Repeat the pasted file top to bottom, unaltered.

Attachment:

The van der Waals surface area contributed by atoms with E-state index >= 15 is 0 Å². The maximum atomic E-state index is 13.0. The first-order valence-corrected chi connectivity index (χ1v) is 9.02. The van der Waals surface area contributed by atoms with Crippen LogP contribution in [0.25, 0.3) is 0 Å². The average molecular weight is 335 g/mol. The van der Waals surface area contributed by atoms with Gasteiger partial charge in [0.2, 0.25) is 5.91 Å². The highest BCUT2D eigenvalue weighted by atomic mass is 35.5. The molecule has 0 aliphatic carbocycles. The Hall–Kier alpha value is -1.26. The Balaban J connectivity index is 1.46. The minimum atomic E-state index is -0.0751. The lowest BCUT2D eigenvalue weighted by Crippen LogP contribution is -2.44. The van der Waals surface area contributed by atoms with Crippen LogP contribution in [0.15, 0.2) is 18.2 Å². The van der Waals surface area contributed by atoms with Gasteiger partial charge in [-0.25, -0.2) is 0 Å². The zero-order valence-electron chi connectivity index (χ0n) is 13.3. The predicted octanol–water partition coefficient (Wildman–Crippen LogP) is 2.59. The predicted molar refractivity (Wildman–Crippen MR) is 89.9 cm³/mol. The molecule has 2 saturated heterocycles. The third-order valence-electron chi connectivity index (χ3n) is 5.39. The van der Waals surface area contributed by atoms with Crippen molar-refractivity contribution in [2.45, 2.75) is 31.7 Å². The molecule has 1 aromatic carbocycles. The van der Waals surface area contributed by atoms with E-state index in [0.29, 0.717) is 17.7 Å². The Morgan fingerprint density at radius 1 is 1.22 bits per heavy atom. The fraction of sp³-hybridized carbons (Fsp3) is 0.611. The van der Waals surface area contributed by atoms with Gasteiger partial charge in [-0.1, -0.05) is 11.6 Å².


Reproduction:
The van der Waals surface area contributed by atoms with E-state index >= 15 is 0 Å². The maximum atomic E-state index is 13.0. The first-order valence-corrected chi connectivity index (χ1v) is 9.02. The van der Waals surface area contributed by atoms with Crippen LogP contribution in [0.25, 0.3) is 0 Å². The average molecular weight is 335 g/mol. The van der Waals surface area contributed by atoms with Gasteiger partial charge in [0.2, 0.25) is 5.91 Å². The highest BCUT2D eigenvalue weighted by atomic mass is 35.5. The molecule has 0 aliphatic carbocycles. The Hall–Kier alpha value is -1.26. The Balaban J connectivity index is 1.46. The minimum atomic E-state index is -0.0751. The lowest BCUT2D eigenvalue weighted by Crippen LogP contribution is -2.44. The van der Waals surface area contributed by atoms with Crippen LogP contribution in [0.15, 0.2) is 18.2 Å². The van der Waals surface area contributed by atoms with Gasteiger partial charge in [-0.25, -0.2) is 0 Å². The zero-order valence-electron chi connectivity index (χ0n) is 13.3. The predicted octanol–water partition coefficient (Wildman–Crippen LogP) is 2.59. The predicted molar refractivity (Wildman–Crippen MR) is 89.9 cm³/mol. The molecule has 2 saturated heterocycles. The third-order valence-electron chi connectivity index (χ3n) is 5.39. The van der Waals surface area contributed by atoms with Crippen molar-refractivity contribution in [2.45, 2.75) is 31.7 Å². The molecule has 1 aromatic carbocycles. The van der Waals surface area contributed by atoms with E-state index in [0.29, 0.717) is 17.7 Å². The Morgan fingerprint density at radius 1 is 1.22 bits per heavy atom. The fraction of sp³-hybridized carbons (Fsp3) is 0.611. The van der Waals surface area contributed by atoms with Gasteiger partial charge in [-0.1, -0.05) is 11.6 Å².